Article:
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words, words, words

Eric Alterman in The Nation mentions a speech by John F. Kennedy accepting the nomination of New York’s Liberal Party in 1960. It’s an interesting speech. Mr. Alterman (and others, including the audience) picked out the bit at the beginning, where then-Senator Kennedy suggests that he (and by extention each Liberal in the audience) is “someone who looks ahead and not behind, someone who welcomes new ideas without rigid reactions, someone who cares about the welfare of the people—their health, their housing, their schools, their jobs, their civil rights, and their civil liberties—someone who believes we can break through the stalemate and suspicions that grip us in our policies abroad, if that is what they mean by a "Liberal," then I’m proud to say I’m a "Liberal."”

There’s a bit of fuss, to which Mr. Alterman is responding, about whether the Democratic Party in this country should keep or reject the adjective liberal. I am ambivalent, myself. Mr. Kennedy’s speech notwithstanding, I’m not terribly comfortable with definitions of political liberalism that are connected to the word and its traditions. In fact, and I think I’ve said this before, I think there the two parties in this country broadly represent on our side the idea that the federal government should use a bit more of its power to protect those with less power (money, education, connection, resources, etc) from those with more, and those who think that such is not an appropriate role for the federal government. There are a variety of reasons and motivations for those, but that’s the essential split and the politics of it. There isn’t much that’s liberal about our side, except I suppose a sense of great-spiritedness, or at least a sense of that the other side is unacceptably stingy. In terms of liberty, well, we’re for it in general, but as I said, I don’t think there’s a liberty-related definition that makes a lot of sense for the Party or its agenda.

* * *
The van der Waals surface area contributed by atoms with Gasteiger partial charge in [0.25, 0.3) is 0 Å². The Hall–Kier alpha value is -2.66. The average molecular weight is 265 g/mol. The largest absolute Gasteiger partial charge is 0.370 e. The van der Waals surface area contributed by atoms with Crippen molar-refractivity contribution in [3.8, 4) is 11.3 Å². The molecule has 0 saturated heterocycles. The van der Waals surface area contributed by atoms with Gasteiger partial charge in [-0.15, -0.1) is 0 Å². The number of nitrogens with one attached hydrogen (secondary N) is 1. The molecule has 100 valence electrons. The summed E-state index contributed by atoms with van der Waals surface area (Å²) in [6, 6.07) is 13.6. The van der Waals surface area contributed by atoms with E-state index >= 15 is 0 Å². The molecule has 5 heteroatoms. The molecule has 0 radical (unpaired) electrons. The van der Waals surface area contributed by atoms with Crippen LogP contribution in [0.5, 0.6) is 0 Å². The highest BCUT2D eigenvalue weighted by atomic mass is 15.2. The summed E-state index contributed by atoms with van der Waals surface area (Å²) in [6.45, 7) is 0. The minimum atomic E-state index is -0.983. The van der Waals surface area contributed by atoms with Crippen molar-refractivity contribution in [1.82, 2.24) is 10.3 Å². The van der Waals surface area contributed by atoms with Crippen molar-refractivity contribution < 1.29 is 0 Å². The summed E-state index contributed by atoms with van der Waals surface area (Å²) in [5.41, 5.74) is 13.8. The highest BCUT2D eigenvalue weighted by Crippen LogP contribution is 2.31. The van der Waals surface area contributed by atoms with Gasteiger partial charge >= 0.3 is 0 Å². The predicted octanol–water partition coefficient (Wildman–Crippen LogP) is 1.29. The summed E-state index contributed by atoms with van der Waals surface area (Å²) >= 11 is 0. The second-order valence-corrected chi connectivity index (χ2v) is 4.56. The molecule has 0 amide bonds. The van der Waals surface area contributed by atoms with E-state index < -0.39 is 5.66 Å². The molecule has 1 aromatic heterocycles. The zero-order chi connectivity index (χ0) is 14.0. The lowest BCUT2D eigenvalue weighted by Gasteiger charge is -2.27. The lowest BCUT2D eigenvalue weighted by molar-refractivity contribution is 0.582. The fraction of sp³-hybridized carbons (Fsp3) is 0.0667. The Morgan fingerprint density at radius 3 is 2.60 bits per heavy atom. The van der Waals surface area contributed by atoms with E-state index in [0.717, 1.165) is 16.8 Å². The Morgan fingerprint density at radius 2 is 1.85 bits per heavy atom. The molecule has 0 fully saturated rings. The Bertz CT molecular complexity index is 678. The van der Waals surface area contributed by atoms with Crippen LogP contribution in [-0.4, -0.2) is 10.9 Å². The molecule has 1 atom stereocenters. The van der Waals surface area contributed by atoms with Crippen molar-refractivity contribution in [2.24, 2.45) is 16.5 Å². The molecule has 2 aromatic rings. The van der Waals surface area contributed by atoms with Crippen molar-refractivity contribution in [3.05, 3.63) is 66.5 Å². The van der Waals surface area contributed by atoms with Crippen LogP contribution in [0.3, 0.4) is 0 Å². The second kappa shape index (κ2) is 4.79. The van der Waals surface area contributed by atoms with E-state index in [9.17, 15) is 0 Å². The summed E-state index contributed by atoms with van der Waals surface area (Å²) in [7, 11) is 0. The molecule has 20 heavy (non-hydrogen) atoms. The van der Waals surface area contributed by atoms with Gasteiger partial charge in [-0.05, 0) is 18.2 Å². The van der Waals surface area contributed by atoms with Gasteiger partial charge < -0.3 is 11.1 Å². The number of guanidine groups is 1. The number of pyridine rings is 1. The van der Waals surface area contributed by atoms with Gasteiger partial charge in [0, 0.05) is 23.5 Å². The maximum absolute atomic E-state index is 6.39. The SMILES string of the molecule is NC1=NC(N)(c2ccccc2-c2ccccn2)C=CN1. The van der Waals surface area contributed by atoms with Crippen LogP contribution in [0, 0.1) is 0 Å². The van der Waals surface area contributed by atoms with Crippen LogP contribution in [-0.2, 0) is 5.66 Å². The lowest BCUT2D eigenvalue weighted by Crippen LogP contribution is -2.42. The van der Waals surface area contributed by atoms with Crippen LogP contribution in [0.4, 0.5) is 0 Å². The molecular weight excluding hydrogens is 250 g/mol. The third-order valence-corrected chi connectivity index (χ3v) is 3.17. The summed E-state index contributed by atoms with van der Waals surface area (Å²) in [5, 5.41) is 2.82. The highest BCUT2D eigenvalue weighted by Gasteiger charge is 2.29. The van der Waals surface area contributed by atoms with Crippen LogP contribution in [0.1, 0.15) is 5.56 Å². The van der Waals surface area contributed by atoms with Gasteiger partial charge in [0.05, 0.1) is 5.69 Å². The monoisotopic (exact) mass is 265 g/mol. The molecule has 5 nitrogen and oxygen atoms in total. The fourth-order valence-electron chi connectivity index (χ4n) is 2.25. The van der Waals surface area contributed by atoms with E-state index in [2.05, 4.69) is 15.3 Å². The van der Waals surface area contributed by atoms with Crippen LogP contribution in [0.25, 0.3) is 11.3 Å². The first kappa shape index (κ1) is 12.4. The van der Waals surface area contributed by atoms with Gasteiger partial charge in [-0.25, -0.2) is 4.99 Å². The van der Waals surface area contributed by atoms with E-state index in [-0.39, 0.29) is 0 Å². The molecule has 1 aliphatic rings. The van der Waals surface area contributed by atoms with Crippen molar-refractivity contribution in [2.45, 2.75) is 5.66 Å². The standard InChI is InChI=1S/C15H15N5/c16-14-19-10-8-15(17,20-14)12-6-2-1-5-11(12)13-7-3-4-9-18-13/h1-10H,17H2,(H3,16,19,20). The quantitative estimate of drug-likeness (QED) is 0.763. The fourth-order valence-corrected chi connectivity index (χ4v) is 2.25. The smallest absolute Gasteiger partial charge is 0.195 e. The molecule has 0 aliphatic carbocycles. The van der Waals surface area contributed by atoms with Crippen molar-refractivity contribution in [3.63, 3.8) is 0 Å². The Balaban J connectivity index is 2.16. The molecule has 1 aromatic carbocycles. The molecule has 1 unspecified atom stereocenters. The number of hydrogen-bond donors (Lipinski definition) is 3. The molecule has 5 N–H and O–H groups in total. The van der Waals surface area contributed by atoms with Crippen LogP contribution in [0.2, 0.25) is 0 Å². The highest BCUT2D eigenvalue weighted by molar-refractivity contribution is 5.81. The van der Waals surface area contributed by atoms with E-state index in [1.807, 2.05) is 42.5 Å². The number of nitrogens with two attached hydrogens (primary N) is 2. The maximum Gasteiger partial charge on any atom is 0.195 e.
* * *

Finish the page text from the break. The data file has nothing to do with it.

I do tend to think of myself as progressive, not in the sense of the Progressive Party, but in the sense that I tend to describe my mindset in opposition to the Conservative attitude toward our inherited institutions, values, symbols and rituals. The Conservative mindset (on the whole) is that our IVSRs are in danger and must be protected. I feel that we can have better ones, and that our job is essentially to progress to better ones.

Still, if I describe myself as politically progressive, I don’t get to decide what that means or what it connotes. Same with liberal. The truth is that (as with conservative) the words have connotations and meanings, and that in practice the Democratic Party is the liberal Party and its candidate will be seen as a liberal, perhaps as too liberal. Vaddevah dat means.

You know, Your Humble Blogger is a jerk. But I really want somebody high up enough in Democratic politics that the Sunday morning pundit-wallahs have to talk to them now and then to take up the rhetorical strategy of playing dumb when people use certain words. What do you mean? When you use the word liberal, what do you mean by that? How do you know if a policy or a candidate is liberal, or how liberal it is? and just keep at it until the host either gives up or says something. Not just with that word, of course, but with lots of stuff. Because I really don’t know what Mr. Lehrer or Ms. Clift or Mr. Russert or the buffoon Chris Matthews mean, most of the time. More important, though, I think it would help my party, electorally, to have somebody give them shit about the words they use and how they use them.

Tolerabimus quod tolerare debemus,
-Vardibidian.